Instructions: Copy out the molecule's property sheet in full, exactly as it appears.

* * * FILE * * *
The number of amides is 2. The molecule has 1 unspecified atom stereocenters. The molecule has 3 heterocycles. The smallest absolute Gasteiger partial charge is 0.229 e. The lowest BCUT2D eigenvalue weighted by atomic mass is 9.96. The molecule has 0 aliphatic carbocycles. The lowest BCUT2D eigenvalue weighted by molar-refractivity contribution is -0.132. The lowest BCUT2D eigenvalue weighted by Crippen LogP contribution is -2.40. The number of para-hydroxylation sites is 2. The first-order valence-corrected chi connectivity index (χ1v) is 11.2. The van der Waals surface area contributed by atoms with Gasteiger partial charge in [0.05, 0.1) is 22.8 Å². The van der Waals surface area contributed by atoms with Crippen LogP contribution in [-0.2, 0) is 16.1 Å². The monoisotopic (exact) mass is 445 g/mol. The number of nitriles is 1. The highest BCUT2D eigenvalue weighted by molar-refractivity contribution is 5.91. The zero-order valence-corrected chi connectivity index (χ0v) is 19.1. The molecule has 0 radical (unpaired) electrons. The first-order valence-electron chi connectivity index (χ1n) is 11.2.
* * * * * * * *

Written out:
The number of amides is 2. The molecule has 1 unspecified atom stereocenters. The molecule has 3 heterocycles. The smallest absolute Gasteiger partial charge is 0.229 e. The lowest BCUT2D eigenvalue weighted by atomic mass is 9.96. The molecule has 0 aliphatic carbocycles. The lowest BCUT2D eigenvalue weighted by molar-refractivity contribution is -0.132. The lowest BCUT2D eigenvalue weighted by Crippen LogP contribution is -2.40. The number of para-hydroxylation sites is 2. The first-order valence-corrected chi connectivity index (χ1v) is 11.2. The van der Waals surface area contributed by atoms with Gasteiger partial charge in [0.05, 0.1) is 22.8 Å². The van der Waals surface area contributed by atoms with Crippen LogP contribution in [-0.2, 0) is 16.1 Å². The monoisotopic (exact) mass is 445 g/mol. The number of nitriles is 1. The highest BCUT2D eigenvalue weighted by molar-refractivity contribution is 5.91. The zero-order valence-corrected chi connectivity index (χ0v) is 19.1. The molecule has 0 radical (unpaired) electrons. The first-order valence-electron chi connectivity index (χ1n) is 11.2.